You can still get an unfiltered search on Google. It may not be the default Google search method – Google genuinely thinks that their default is better for you and hence for them – but they are not intentionally preventing you from receiving unfiltered results.

    Just Google something and then re-enter the search URL with a &pws=0 added to the end of it – you’ll see the results change to the unfiltered ones. BBC’s Digital Planet tested this via all of its listeners around the world – everyone got the same result with pws=0.

    Then the only bias you have is Google’s generic algorithm, if its not good enough for you then you are free to try out the competition. Personally, personalised web search doesn’t trouble me – it gets what I want more reliably, which is what the point of web search is for me. If I’m a journalist wanting to research a variety of opinions then I just need to learn the tools of the trade. I don’t Google for news or opinions, for these I turn to my usual sources anyway. ;-)

  3. I like the convenience of having an all-inclusive price. I know the tax rate and, even if I don’t, what matters is what I have to pay.

    With credit cards, part of the point of having a credit card is not to worry about the exact sum when paying :-) so it is not a disadvantage to have the costs broken down on the bill.

    With regard to fees vs. exchange rates: there have always been both methods. Go somewhere where there are lots of currency-exchange booths. Some advertize “no commission” but of course make money on the (worse, for you) exchange rate. Others claim the best rates but make money on a commission. If the commission is a percentage, it really doesn’t make much difference, but if the commission is a flat fee, this might be better when exchanging a lot of cash. With a credit card, of course, you generally have no choice, so it doesn’t matter. Still, I like the idea of separating the out-of-country charge from the exchange rate. (Note that on the Continent, it is possible to be in a different country without a different currency.)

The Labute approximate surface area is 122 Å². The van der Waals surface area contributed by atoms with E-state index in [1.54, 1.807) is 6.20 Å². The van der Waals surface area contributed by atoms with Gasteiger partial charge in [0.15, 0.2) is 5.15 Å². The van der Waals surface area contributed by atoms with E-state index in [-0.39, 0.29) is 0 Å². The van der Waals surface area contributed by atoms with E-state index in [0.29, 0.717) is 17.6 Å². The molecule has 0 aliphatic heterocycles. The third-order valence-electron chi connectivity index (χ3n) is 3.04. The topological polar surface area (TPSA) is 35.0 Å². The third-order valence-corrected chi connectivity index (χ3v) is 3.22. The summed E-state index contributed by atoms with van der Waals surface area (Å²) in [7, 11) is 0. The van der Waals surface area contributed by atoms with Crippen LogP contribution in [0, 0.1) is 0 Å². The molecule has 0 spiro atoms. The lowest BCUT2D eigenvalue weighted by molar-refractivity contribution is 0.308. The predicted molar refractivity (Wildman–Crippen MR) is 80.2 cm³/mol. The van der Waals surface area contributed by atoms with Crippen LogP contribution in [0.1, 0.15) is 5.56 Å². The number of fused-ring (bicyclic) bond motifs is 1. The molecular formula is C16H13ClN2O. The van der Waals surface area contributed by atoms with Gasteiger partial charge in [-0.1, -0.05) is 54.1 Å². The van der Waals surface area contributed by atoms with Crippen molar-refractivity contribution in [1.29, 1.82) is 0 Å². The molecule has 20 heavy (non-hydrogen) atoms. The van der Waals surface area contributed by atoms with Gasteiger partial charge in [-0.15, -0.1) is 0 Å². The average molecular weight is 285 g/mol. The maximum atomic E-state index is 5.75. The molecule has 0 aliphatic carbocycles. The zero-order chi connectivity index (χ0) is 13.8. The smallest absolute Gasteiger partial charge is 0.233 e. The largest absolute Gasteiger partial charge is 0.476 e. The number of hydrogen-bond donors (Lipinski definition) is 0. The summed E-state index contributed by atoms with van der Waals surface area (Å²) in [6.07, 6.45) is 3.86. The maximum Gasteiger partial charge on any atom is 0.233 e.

4. telescoper says:

    Mastercard? Does that still exist?

  5. Clive Page says:

    Andy, you need a credit card from the Post Office (actual provider is, I think, Allied Irish Bank). It has no currency exchange fees on overseas transactions. I’ve had one for a few years, and it’s saved quite a bit compared to the other rapacious card-issuers. There are one or two others that are nearly as good, e.g. Nationwide has a card that’s fee-free in Europe but not I think beyond that.

    The other thing to be aware of is foreign merchants who are “tourist aware” and offer you the chance to be charged in sterling at their choice of exchange rates. They are always supposed to give you the chance to decline this, and you always should, but I’ve been ripped off once or twice, e.g. by car hire companies who don’t follow the rules.

  6. Albert says:

    Seems these are two unrelated issues. The bills are about having information about knowing full costs. A good thing since it allows me to compare prices. In contrast, Google is about giving someone else all personal information about you. It is of no benefit to me, and I am supposed to give this freely while allowing google to sell it on. A good thing? Even if google is idealistic and ‘good’, this may not be the case 5 years from now. But I am not convinced by google’s ‘goodness’. This is the company that spied on home networks (‘oops – it was an accident’) and emails. Neither is google covered by EU privacy laws (apparently?) and there is litle privacy protection in the US for non-US citizens. Excellent product (at least the search engine – some of their other products are not too great) but on balance I’d make this a ‘bad’. Or at least ‘high risk’.

  7. Today, while I was at work, my cousin stole
    my iphone and tested to see if it can survive a 25 foot drop, just so she can be a
    youtube sensation. My iPad is now broken and she has 83 views.

    I know this is entirely off topic but I had to share it with someone!